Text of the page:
To make a connection,. I have now moved from masochistic altruism to a sort of masochistic astonishing joy, that of traveling, being free on the road, without an agenda or schedule to dictate my day. The journey is what it is all about, you continue to beat yourself up, go through highly uncomfortable experiences, yet immensely enjoy doing it. For example, Matt (my traveling companion) and I left Uyuni, Bolivia the other day. We were headed to Cochabamba, Bolivia, en route to La pAz, the capital. We decided to take the cheapest bus possible from uyuni. It was a ten hour overnight bus through the high altiplano desert all the way to the desert plateau city of cochabamba. We get on the bus around 8 pm, make our way to our seats and realize that we are quite out of place. The ONLY gringoes on the bus, this is local transport in its rawest form, it is a bus full of indigenous families, mothers, kids, crying babies, and drunks. There are 40 seats on the bus and 60 people in the thing. The bus has no bathroom, no heat, and there are holes the size of footballs in the floorboards. Ok, tranquilo, it will be a long night... So, we light out under a full moon bumping across the high desert of the bolivian altiplano, there seems to be no road, the driver is just mashing through rocky, washboard, dusty desert floor. The bus walls are rattling so hard that Matt and I cant even hear each other speak, we are screaming in our ears, wondering if the walls are gonna fall off and how we would make evasive movements to prevent disaster. At this point still enjoying the ride... digging the moon like desert scenery out the window, the moon shining off the white sand of the desert floor. I try to relax, kick my boots off, knees smashed agressively against the seat in front of me and lay back to rest. The bus is bumping so hard over the rocky ground that my back feels like its about to give out after ten minutes, as the night draws on, the temps drop, significantly... As ridiculous gringoes, we neglected to plan for this... As the feet get cold I decide to throw my boots back on, I search under my seat, no boots..... OK.. dude, Matt says, there is a kid crawling around on the floor, what if he swiped your boots??? Uhhhh, dude, there are holes in the floor, maybe your boots fell through and out of the bus...?? Not good possibilities... I dont panic, but I am not calm either... luckily after a few minutes of searching I find that my boots had rattled their way a few seats behind me, under the seat of a sleeping bolivian campesina. perdon, disculpa... Ok, got the boots, I look around the bus and notice that all the bolivians are wrapped up in five layers of llama wool blankets, the warmest substance known to man. Matt and I have nothing. as the night winds on, Matt and I go into serious freezing mode, without blankets, we can see our breath and arctic air continues to blow through the holes in the floorboards. HUGE mistake not bringing blankets. To make a long story short, it was a grueling and sleepless night, two grown men huddling and holding each other to keep from going into hypothermia, a ridiculous experience that we choose not to discuss in length. But, it is nights like those that will be remembered forever and are just another notch in this wild journey northward.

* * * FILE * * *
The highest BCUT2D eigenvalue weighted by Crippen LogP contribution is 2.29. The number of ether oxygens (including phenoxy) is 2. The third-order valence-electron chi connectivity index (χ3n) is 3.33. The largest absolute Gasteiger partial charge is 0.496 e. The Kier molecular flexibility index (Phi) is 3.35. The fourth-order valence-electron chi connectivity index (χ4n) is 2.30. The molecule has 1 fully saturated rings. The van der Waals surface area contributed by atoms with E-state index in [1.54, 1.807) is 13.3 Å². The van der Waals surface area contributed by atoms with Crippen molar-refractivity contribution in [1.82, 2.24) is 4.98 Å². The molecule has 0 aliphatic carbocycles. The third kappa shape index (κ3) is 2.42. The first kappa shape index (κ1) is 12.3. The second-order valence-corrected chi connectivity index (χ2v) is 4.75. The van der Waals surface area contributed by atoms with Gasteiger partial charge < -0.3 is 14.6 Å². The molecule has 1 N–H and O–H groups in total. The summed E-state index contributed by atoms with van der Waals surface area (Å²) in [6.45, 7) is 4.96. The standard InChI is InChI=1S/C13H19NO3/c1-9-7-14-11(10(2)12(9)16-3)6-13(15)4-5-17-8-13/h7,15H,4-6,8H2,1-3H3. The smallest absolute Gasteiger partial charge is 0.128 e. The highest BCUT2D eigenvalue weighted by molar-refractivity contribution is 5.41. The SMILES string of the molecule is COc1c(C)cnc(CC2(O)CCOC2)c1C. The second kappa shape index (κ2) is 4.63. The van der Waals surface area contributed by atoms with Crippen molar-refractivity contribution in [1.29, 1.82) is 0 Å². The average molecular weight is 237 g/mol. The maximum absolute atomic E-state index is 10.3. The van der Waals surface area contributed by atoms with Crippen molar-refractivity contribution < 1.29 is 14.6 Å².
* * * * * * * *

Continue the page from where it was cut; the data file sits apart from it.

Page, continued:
After THE BUS RIDE, we spent a few days in Cochabamba, gettin gour bearings, planning some treks and tapping into the culture. We witnessed a military display of incredible magnitude. The entire bolivian military was mrached through the streets, making a statement in the government´s stronghold to warn the separatists in the east. Bolivia is in a time of political turmoil at the moment, but now is not the time to go into it. After Cocha, we bussed over the mountains into the tropical region of the country and hiked through rainforest for a couple days, coming face to face with various different primates, all of which freaked me out, they are so humanlike it is ridiculous.